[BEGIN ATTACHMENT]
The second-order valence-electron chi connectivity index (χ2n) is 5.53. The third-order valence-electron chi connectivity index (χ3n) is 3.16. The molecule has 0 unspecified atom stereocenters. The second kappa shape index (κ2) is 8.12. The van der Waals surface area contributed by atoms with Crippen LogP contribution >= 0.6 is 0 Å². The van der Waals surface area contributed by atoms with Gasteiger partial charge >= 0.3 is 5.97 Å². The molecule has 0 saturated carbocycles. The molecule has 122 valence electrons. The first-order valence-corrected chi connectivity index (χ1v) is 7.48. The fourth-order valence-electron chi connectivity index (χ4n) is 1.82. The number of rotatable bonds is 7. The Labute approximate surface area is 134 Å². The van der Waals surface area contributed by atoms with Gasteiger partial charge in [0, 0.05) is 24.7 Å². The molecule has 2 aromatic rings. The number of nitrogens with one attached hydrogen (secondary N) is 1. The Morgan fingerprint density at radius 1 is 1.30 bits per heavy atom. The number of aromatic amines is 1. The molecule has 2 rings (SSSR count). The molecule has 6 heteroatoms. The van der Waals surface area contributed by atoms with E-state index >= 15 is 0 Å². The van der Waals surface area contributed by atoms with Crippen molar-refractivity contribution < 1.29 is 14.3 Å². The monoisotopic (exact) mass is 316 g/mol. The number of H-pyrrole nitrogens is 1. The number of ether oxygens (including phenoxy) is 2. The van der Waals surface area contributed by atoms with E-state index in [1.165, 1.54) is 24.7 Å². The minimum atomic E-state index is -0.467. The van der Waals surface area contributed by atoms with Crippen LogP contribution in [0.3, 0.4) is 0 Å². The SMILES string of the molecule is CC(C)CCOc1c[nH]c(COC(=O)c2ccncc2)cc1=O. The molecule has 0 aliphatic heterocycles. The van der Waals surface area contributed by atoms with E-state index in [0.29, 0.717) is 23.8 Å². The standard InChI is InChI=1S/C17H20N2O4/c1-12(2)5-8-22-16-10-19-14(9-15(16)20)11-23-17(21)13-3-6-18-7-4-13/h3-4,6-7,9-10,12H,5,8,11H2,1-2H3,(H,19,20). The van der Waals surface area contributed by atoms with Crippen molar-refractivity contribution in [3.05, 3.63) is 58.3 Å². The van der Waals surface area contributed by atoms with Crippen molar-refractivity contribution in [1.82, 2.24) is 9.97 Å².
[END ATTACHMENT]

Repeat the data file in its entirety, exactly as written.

The second-order valence-electron chi connectivity index (χ2n) is 5.53. The third-order valence-electron chi connectivity index (χ3n) is 3.16. The molecule has 0 unspecified atom stereocenters. The second kappa shape index (κ2) is 8.12. The van der Waals surface area contributed by atoms with Crippen LogP contribution >= 0.6 is 0 Å². The van der Waals surface area contributed by atoms with Gasteiger partial charge >= 0.3 is 5.97 Å². The molecule has 0 saturated carbocycles. The molecule has 122 valence electrons. The first-order valence-corrected chi connectivity index (χ1v) is 7.48. The fourth-order valence-electron chi connectivity index (χ4n) is 1.82. The number of rotatable bonds is 7. The Labute approximate surface area is 134 Å². The van der Waals surface area contributed by atoms with Gasteiger partial charge in [0, 0.05) is 24.7 Å². The molecule has 2 aromatic rings. The number of nitrogens with one attached hydrogen (secondary N) is 1. The Morgan fingerprint density at radius 1 is 1.30 bits per heavy atom. The number of aromatic amines is 1. The molecule has 2 rings (SSSR count). The molecule has 6 heteroatoms. The van der Waals surface area contributed by atoms with E-state index >= 15 is 0 Å². The van der Waals surface area contributed by atoms with Crippen molar-refractivity contribution < 1.29 is 14.3 Å². The monoisotopic (exact) mass is 316 g/mol. The number of H-pyrrole nitrogens is 1. The number of ether oxygens (including phenoxy) is 2. The van der Waals surface area contributed by atoms with E-state index in [1.165, 1.54) is 24.7 Å². The minimum atomic E-state index is -0.467. The van der Waals surface area contributed by atoms with Crippen LogP contribution in [0.3, 0.4) is 0 Å². The SMILES string of the molecule is CC(C)CCOc1c[nH]c(COC(=O)c2ccncc2)cc1=O. The molecule has 0 aliphatic heterocycles. The van der Waals surface area contributed by atoms with E-state index in [0.29, 0.717) is 23.8 Å². The standard InChI is InChI=1S/C17H20N2O4/c1-12(2)5-8-22-16-10-19-14(9-15(16)20)11-23-17(21)13-3-6-18-7-4-13/h3-4,6-7,9-10,12H,5,8,11H2,1-2H3,(H,19,20). The van der Waals surface area contributed by atoms with Crippen molar-refractivity contribution in [3.05, 3.63) is 58.3 Å². The van der Waals surface area contributed by atoms with Crippen molar-refractivity contribution in [1.82, 2.24) is 9.97 Å².